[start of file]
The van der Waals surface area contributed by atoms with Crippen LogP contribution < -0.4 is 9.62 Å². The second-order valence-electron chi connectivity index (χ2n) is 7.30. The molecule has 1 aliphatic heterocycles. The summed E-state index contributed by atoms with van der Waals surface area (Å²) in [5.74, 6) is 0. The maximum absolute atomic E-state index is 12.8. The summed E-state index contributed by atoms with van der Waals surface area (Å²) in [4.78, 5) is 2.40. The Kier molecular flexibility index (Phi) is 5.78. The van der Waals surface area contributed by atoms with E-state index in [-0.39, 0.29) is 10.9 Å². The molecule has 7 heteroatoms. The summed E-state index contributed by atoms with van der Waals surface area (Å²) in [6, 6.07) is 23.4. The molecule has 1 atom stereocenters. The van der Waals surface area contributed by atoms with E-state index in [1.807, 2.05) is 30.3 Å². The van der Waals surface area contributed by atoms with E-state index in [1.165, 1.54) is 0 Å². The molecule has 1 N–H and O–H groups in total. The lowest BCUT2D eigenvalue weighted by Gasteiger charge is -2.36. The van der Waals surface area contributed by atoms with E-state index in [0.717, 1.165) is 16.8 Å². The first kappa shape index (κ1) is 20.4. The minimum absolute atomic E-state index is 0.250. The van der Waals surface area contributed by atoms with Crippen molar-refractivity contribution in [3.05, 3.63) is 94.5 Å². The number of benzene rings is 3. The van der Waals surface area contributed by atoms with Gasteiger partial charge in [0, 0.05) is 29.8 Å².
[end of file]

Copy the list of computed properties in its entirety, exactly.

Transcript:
The van der Waals surface area contributed by atoms with Crippen LogP contribution < -0.4 is 9.62 Å². The second-order valence-electron chi connectivity index (χ2n) is 7.30. The molecule has 1 aliphatic heterocycles. The summed E-state index contributed by atoms with van der Waals surface area (Å²) in [5.74, 6) is 0. The maximum absolute atomic E-state index is 12.8. The summed E-state index contributed by atoms with van der Waals surface area (Å²) in [4.78, 5) is 2.40. The Kier molecular flexibility index (Phi) is 5.78. The van der Waals surface area contributed by atoms with E-state index in [-0.39, 0.29) is 10.9 Å². The molecule has 7 heteroatoms. The summed E-state index contributed by atoms with van der Waals surface area (Å²) in [6, 6.07) is 23.4. The molecule has 1 atom stereocenters. The van der Waals surface area contributed by atoms with E-state index in [1.807, 2.05) is 30.3 Å². The van der Waals surface area contributed by atoms with E-state index in [1.165, 1.54) is 0 Å². The molecule has 1 N–H and O–H groups in total. The lowest BCUT2D eigenvalue weighted by Gasteiger charge is -2.36. The van der Waals surface area contributed by atoms with E-state index in [0.717, 1.165) is 16.8 Å². The first kappa shape index (κ1) is 20.4. The minimum absolute atomic E-state index is 0.250. The van der Waals surface area contributed by atoms with Crippen molar-refractivity contribution in [3.05, 3.63) is 94.5 Å². The number of benzene rings is 3. The van der Waals surface area contributed by atoms with Gasteiger partial charge in [0, 0.05) is 29.8 Å².